Video: Solving Linear Equations Involving Absolute Values

Find the solution set of the equation |π‘₯ + 3| = βˆ’3π‘₯ + 7.

03:17

Video Transcript

Find the solution set of the equation the modulus of π‘₯ plus three is equal to negative three π‘₯ plus seven.

We could solve this equation graphically or algebraically. We’re first gonna look at the graphical solution. The graph of the modulus of π‘₯ plus three intersects the 𝑦-axis at positive three and touches the π‘₯-axis at negative three as shown in the diagram. The line negative three π‘₯ plus seven intersects the 𝑦-axis at seven and the π‘₯-axis at positive seven-thirds.

As the two equations intersect once, we know that there will be one solution to the equation modulus π‘₯ plus three equals negative three π‘₯ plus seven. As this occurs in the first quadrant, where π‘₯ and 𝑦 are positive, we can solve the equation π‘₯ plus three equals negative three π‘₯ plus seven. Adding three π‘₯ to both sides of our equation gives us four π‘₯ plus three equals seven. We can then subtract three from both sides of the equation. This gives us four π‘₯ is equal to four.

Finally, dividing by four gives us our answer or solution π‘₯ equal to one. Therefore, the solution set contains the single value π‘₯ equals one. Whilst the only solution to this question is π‘₯ equal to one, it is also worth noting that there is a spurious solution that we might have otherwise come across. Extending the modulus of π‘₯ plus three below the π‘₯-axis, it is clear that it would intersect the line negative three π‘₯ plus seven again.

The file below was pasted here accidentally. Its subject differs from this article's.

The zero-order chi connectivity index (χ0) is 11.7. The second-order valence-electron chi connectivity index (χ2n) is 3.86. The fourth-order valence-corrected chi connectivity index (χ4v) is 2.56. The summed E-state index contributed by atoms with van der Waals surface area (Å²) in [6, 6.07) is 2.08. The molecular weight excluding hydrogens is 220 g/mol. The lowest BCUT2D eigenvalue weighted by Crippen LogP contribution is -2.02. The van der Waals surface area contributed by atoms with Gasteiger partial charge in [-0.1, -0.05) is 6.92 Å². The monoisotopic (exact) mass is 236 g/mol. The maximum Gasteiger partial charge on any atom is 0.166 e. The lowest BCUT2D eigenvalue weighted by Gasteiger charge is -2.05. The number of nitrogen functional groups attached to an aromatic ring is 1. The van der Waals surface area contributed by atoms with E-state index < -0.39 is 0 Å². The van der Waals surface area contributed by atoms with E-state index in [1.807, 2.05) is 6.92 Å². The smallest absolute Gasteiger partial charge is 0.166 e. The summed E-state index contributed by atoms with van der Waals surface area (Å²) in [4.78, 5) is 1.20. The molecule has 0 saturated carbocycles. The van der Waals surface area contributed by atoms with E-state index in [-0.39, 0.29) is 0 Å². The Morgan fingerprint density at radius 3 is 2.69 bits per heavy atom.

Whilst this is not a solution in this question, it is worth showing how we could find it algebraically. The dotted line is an extension of the equation negative π‘₯ plus three. Therefore, we’re going to solve negative π‘₯ plus three is equal to negative three π‘₯ plus seven. Simplifying the left-hand side gives us negative π‘₯ minus three. Using our balancing method β€” to add three π‘₯ to both sides of the equation β€” gives us two π‘₯ minus three equals seven. Adding three to both sides of this equation gives us two π‘₯ equals 10. And dividing by two tells us that the two lines intersect at the point π‘₯ equals five.

To prove that this is not a solution, we substitute π‘₯ equals five back into the initial equation. The modulus of five plus three is equal to negative three multiplied by five plus seven. Well, the modulus of eight is equal to eight. And negative three multiplied by five plus seven is equal to negative eight. As these two numbers are not equal, we can say that π‘₯ equals five is not a solution of the equation modulus π‘₯ plus three equals negative three π‘₯ plus seven.

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